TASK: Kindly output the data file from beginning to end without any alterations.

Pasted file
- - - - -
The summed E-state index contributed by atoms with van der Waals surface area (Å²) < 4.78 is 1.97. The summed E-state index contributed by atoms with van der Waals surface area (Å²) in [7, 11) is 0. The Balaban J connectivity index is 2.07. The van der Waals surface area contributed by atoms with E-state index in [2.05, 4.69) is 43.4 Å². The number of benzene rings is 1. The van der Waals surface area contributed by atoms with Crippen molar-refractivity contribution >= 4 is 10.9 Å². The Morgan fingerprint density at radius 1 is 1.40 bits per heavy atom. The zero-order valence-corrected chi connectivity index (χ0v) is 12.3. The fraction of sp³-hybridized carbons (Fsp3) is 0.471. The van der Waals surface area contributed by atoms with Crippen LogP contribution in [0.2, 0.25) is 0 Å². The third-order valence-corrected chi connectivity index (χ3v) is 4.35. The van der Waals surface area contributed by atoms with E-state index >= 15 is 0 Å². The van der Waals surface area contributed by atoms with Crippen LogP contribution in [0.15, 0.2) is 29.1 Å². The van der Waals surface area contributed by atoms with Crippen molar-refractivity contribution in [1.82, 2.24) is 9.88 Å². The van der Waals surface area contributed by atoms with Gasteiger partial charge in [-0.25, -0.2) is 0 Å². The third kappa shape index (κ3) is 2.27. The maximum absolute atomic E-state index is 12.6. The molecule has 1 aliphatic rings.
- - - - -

The summed E-state index contributed by atoms with van der Waals surface area (Å²) < 4.78 is 1.97. The summed E-state index contributed by atoms with van der Waals surface area (Å²) in [7, 11) is 0. The Balaban J connectivity index is 2.07. The van der Waals surface area contributed by atoms with E-state index in [2.05, 4.69) is 43.4 Å². The number of benzene rings is 1. The van der Waals surface area contributed by atoms with Crippen molar-refractivity contribution >= 4 is 10.9 Å². The Morgan fingerprint density at radius 1 is 1.40 bits per heavy atom. The zero-order valence-corrected chi connectivity index (χ0v) is 12.3. The fraction of sp³-hybridized carbons (Fsp3) is 0.471. The van der Waals surface area contributed by atoms with Crippen LogP contribution in [0.2, 0.25) is 0 Å². The third-order valence-corrected chi connectivity index (χ3v) is 4.35. The van der Waals surface area contributed by atoms with E-state index >= 15 is 0 Å². The van der Waals surface area contributed by atoms with Crippen LogP contribution in [0.15, 0.2) is 29.1 Å². The van der Waals surface area contributed by atoms with Crippen molar-refractivity contribution in [1.82, 2.24) is 9.88 Å². The van der Waals surface area contributed by atoms with Gasteiger partial charge in [-0.25, -0.2) is 0 Å². The third kappa shape index (κ3) is 2.27. The maximum absolute atomic E-state index is 12.6. The molecule has 1 aliphatic rings.